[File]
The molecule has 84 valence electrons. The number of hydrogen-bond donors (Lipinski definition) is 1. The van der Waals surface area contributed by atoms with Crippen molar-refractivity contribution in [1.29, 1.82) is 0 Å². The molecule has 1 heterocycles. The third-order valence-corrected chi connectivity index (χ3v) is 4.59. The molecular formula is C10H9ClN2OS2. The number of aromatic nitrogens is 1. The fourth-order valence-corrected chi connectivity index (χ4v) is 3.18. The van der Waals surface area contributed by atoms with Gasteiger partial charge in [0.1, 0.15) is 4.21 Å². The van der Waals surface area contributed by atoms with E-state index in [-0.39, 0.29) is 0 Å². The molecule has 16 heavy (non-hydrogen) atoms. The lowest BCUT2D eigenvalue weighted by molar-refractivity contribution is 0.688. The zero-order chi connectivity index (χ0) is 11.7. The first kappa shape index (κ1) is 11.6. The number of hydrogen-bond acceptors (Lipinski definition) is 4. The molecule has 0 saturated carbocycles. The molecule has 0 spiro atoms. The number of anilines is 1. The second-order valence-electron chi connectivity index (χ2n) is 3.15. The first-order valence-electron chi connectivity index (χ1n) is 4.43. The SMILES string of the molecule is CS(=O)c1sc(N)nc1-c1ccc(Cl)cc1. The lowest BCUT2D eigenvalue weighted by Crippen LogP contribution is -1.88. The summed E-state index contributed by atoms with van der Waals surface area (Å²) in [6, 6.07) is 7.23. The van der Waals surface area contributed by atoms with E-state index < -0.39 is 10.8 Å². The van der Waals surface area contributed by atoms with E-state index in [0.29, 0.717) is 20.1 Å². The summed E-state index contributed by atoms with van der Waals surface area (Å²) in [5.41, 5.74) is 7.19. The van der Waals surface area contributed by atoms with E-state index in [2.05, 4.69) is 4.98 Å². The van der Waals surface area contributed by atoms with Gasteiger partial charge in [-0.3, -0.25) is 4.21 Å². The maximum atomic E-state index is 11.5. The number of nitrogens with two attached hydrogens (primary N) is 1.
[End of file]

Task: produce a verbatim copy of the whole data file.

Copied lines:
The molecule has 84 valence electrons. The number of hydrogen-bond donors (Lipinski definition) is 1. The van der Waals surface area contributed by atoms with Crippen molar-refractivity contribution in [1.29, 1.82) is 0 Å². The molecule has 1 heterocycles. The third-order valence-corrected chi connectivity index (χ3v) is 4.59. The molecular formula is C10H9ClN2OS2. The number of aromatic nitrogens is 1. The fourth-order valence-corrected chi connectivity index (χ4v) is 3.18. The van der Waals surface area contributed by atoms with Gasteiger partial charge in [0.1, 0.15) is 4.21 Å². The van der Waals surface area contributed by atoms with E-state index in [-0.39, 0.29) is 0 Å². The molecule has 16 heavy (non-hydrogen) atoms. The lowest BCUT2D eigenvalue weighted by molar-refractivity contribution is 0.688. The zero-order chi connectivity index (χ0) is 11.7. The first kappa shape index (κ1) is 11.6. The number of hydrogen-bond acceptors (Lipinski definition) is 4. The molecule has 0 saturated carbocycles. The molecule has 0 spiro atoms. The number of anilines is 1. The second-order valence-electron chi connectivity index (χ2n) is 3.15. The first-order valence-electron chi connectivity index (χ1n) is 4.43. The SMILES string of the molecule is CS(=O)c1sc(N)nc1-c1ccc(Cl)cc1. The lowest BCUT2D eigenvalue weighted by Crippen LogP contribution is -1.88. The summed E-state index contributed by atoms with van der Waals surface area (Å²) in [6, 6.07) is 7.23. The van der Waals surface area contributed by atoms with E-state index < -0.39 is 10.8 Å². The van der Waals surface area contributed by atoms with E-state index in [0.29, 0.717) is 20.1 Å². The summed E-state index contributed by atoms with van der Waals surface area (Å²) in [5.41, 5.74) is 7.19. The van der Waals surface area contributed by atoms with E-state index in [2.05, 4.69) is 4.98 Å². The van der Waals surface area contributed by atoms with Gasteiger partial charge in [-0.3, -0.25) is 4.21 Å². The maximum atomic E-state index is 11.5. The number of nitrogens with two attached hydrogens (primary N) is 1.